Melissa Sutherland seems doomed to not win MasterChef SA Season 3, not drinking wine, given that one of the prizes is likely to be a Sommelier course and a unique winetasting with Nederburg winemaker Razvan Macici, who temperamentally smashes wine glasses onto the floor when the wine he tastes in the cellar does not meet his standard of excellence, reflecting how passionate he is in making the wines, in the new Nederburg TV commercial! Mel planned to make a butternut gnocchi with wors. Chef Pete tried her sauce, and pulled such a face that one knew that it was dreadful. He said it was too sweet, which Mel rectified with anchovy paste (gross!) and stock! Her gnocchi was judged to be tough and floury by Riffel, lacking flavour and texture. Chef Benny added that there were too many crumbs (as soil) on the plate.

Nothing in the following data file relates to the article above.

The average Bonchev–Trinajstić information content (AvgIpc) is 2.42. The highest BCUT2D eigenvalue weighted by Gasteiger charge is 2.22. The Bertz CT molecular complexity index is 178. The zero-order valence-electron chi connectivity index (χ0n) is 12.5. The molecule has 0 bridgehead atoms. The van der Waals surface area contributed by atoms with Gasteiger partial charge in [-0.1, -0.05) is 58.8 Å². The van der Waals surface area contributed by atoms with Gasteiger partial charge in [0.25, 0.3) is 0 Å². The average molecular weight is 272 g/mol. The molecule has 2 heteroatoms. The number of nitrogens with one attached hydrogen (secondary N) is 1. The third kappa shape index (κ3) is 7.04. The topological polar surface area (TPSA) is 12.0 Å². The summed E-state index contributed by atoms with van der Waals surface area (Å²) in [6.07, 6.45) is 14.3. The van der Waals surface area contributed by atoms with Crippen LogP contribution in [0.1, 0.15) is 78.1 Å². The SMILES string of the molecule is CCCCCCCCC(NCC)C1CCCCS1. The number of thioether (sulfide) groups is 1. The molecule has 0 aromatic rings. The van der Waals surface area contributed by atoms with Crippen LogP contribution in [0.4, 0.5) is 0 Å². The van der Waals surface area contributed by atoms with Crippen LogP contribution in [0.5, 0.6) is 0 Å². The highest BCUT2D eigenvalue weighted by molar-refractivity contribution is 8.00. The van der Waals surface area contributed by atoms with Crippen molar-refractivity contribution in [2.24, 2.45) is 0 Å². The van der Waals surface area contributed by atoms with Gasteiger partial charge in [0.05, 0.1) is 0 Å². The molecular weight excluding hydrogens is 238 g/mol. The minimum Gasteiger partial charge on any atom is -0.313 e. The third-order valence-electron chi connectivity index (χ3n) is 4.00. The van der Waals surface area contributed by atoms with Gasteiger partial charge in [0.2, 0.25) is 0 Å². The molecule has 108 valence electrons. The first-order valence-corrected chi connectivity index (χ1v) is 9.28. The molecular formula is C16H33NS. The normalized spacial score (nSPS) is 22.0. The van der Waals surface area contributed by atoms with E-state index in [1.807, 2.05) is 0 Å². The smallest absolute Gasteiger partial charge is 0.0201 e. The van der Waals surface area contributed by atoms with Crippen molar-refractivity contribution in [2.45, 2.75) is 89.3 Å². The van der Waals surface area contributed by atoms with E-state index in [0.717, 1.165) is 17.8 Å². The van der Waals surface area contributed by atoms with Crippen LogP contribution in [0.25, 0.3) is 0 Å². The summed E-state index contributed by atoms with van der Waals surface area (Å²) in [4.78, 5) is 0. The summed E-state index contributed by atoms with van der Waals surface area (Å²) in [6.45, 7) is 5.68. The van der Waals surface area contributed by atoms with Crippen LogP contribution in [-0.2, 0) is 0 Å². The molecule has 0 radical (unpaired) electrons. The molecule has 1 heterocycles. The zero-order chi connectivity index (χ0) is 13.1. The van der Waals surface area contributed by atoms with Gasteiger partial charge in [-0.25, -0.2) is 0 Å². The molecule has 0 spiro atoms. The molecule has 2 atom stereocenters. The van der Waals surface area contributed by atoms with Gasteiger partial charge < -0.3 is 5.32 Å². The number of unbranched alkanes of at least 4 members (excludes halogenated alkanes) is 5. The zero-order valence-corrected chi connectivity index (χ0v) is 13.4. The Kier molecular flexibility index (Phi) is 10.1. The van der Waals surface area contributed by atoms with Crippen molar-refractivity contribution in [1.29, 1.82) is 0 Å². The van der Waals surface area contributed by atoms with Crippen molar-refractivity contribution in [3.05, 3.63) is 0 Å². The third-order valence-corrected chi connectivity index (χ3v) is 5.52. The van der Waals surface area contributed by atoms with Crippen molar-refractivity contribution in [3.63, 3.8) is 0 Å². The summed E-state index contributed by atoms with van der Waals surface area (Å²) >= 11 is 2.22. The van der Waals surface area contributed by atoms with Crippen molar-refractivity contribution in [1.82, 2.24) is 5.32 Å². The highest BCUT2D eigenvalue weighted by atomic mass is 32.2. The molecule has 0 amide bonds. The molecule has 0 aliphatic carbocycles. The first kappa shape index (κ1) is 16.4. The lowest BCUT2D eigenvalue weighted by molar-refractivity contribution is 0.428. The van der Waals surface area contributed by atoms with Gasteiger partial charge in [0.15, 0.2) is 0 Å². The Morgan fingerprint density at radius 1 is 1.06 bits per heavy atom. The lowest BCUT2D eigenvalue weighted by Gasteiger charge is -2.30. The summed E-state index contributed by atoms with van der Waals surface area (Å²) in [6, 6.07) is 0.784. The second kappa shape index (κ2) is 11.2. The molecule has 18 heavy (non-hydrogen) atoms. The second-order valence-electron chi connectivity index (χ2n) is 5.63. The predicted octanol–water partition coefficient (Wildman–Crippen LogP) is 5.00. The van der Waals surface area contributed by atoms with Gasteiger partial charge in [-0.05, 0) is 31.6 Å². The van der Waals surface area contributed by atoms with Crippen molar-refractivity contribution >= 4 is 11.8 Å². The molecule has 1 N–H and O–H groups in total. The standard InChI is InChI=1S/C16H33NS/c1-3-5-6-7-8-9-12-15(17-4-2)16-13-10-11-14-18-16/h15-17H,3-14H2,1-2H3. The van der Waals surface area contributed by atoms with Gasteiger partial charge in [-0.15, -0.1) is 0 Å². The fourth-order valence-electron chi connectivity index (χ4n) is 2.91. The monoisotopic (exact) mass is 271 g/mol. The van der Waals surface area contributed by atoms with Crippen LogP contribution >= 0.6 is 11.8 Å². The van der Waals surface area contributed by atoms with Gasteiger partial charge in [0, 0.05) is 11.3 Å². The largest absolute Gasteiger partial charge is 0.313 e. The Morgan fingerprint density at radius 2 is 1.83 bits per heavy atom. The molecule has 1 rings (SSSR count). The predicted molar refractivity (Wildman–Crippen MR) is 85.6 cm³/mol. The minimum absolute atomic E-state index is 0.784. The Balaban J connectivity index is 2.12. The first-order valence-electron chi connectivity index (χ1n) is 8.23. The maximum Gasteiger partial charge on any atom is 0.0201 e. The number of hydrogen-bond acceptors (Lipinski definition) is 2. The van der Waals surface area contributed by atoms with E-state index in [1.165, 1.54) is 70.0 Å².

Phila Vilakazi wanted to make ostrich fillet basted with mustard. His sauce was a red wine and Oros reduction (no matter how dreadful it sounds)! He rested his fillet for a short while, making sure to cook it rare. Riffel criticised the dish for being overcooked, and that there was no acidity in the sauce.
Claire Allen also used Ouma rusk crumbs for her ostrich steak, with a spinach Béchamel sauce, and sweetcorn fritters. Chef Benny liked her sauce and ostrich, but the fritter was too ‘heavy and doughy‘. She was disappointed with the feedback, saying that she would be ‘embarrassed if I had to go into the Pressure Test’, luckily for her being spared it.
Sipho Mdlankomo was described as being proof that she is ‘bigger (she is tiny) than just a home cook‘ . She made sweetcorn parcels using the corn husks, wrapping them in aluminium foil. Her dish was the first to be evaluated by the judges, and she had to admit that she had never eaten ostrich before, not even tasting her dish before presenting it to the judges, which could have counted against her. She was asked how she could judge if her dish was good enough, and she said that ‘I trust my instinct‘. Chef Pete praised the dish, saying it was properly cooked, and that he liked the tomato and corn combination.